More than R 2, 5 million. This is what  vice chancellor Adam Habib took home last year just after releasing his book in September, South Africa’s Suspended Revolution, which blames socio economical unfairness between those in power and those who are poor to be one of South Africa’s biggest constitutional flaws.

However, at his book launch, he did declare that in 2014 he would decline any increase of salary. Put within context, in the country with the highest wage gap, where some CEOs reportedly earn R640-million a year, R2.5-million is high from where students sit, not the private sector.[pullquote]“Politicians deliver when they are economically uncertain about their future” [/pullquote]

In his book Habib actively warns politicians and those in power with “assets, property, shares and bonds” that they need to engage in a “social compact” or reach a compromise by buckling down on their spending and sharing more. If they don’t, they stand the risk of losing everything.

Top earners need to put a cap on it

At the book launch, Habib wagged a finger at South Africa’s elite when he criticised their greed, saying a cap needs to be put on their high earnings as “this is how we can achieve inequality reduction and political delivery”.

“Politicians deliver when they are economically uncertain about their future,” said Habib.

In an email sent to Wits Vuvuzela in September 2013, it was declared that Habib’s annual pay check was R2, 533,706, only slightly more than what his predecessor Prof Loyiso Nongxa, who earned R2, 2 million.[pullquote align=”right”]“All executives, excluding the VC, took only an inflationary increase.” [/pullquote]

Last week Habib confirmed his salary for 2014 was the same as the year before as “the VC took zero increase.”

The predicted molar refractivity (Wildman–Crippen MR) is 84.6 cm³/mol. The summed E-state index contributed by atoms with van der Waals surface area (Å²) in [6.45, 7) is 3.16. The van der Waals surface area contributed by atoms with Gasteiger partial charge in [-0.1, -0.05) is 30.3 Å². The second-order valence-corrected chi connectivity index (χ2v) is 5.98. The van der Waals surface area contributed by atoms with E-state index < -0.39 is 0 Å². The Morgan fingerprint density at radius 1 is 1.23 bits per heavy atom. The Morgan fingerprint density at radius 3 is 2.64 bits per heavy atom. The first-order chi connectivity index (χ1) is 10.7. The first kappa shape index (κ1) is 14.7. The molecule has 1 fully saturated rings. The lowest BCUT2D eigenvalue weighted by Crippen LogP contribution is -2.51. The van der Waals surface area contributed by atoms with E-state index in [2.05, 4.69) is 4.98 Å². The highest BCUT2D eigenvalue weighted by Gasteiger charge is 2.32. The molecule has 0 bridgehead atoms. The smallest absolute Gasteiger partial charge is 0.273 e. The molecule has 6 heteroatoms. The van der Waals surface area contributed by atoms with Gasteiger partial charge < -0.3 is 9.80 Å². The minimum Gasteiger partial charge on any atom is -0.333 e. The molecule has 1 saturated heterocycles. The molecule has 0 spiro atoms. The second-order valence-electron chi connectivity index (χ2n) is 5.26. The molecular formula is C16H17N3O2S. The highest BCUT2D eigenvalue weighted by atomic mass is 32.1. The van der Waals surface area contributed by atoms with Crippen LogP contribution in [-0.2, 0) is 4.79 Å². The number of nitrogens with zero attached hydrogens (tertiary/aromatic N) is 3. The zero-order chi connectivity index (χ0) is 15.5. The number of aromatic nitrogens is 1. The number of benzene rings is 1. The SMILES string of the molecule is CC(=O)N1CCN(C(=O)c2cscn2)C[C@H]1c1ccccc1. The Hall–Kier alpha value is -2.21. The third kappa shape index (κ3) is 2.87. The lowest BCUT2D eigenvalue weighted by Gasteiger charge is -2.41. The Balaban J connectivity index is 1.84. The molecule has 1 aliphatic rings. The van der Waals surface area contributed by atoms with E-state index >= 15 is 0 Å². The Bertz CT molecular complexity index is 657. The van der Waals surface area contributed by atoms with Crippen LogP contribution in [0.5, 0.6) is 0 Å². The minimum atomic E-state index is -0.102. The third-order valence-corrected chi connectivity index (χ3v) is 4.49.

He said, “All executives, excluding the VC, took only an inflationary increase.” Could this be a hint that Habib is aware there is a divide between what he says and what he does, and therefore chooses to lay low when it comes to cashing in?

Not the highest we’ve seen

Considering what Habib earns, he still falls into a modest income bracket when compared to VC Professor Malegapuru Makgoba of the University of KwaZulu-Natal who is currently more than R3.4 million and UJ’s Professor Ihron Rensburg who earns a salary of R3.3 million.

Six years ago the former VC of Mangosuthu University of Technology Aaron Ndlovu earned R3.68 million six years ago and until 2010, former University of South Africa’s VC, Professor Barney Pityana, held the top earning position of  R3.7 million a year.

UCT’s Dr Max Price earns just over R 2,2 million and Professor Russel Botman  from Stellenbosch University is paid R2.4 million.

Academics are not paid equally 

Professor Raimi Gbadamosi, president of the Academic Staff Association of Wits University (ASAWU), said the decision may be a question of him knowing what the budget of the university is to which he is responding to as part of his responsibility.

Gbadamosi said it is known that academics are not paid equally.[pullquote]“Ideally there should be some kind of relationship between staff and executive income.”[/pullquote]

Every year ASAWU enters into negotiations on academic staff salary.  At the last salary negotiations, the current pay package was “balloted” on by members and was accepted.

“Ideally there should be some kind of relationship between staff and executive income. But, as long as the pay of senior executives is transparent and they fit within a particular benchmark nationally, then as a body of academics we just need to accept it.”

Gbadamosi believes that academic pay is a separate discussion all together from what university management are paid.  “As long as the members I represent are paid fairly and appropriately, that is my primary concern.”

Habib salary lies toward the high- middle of the scale when compared to other academic executives in the country. Big Bucks, but it could have been worse.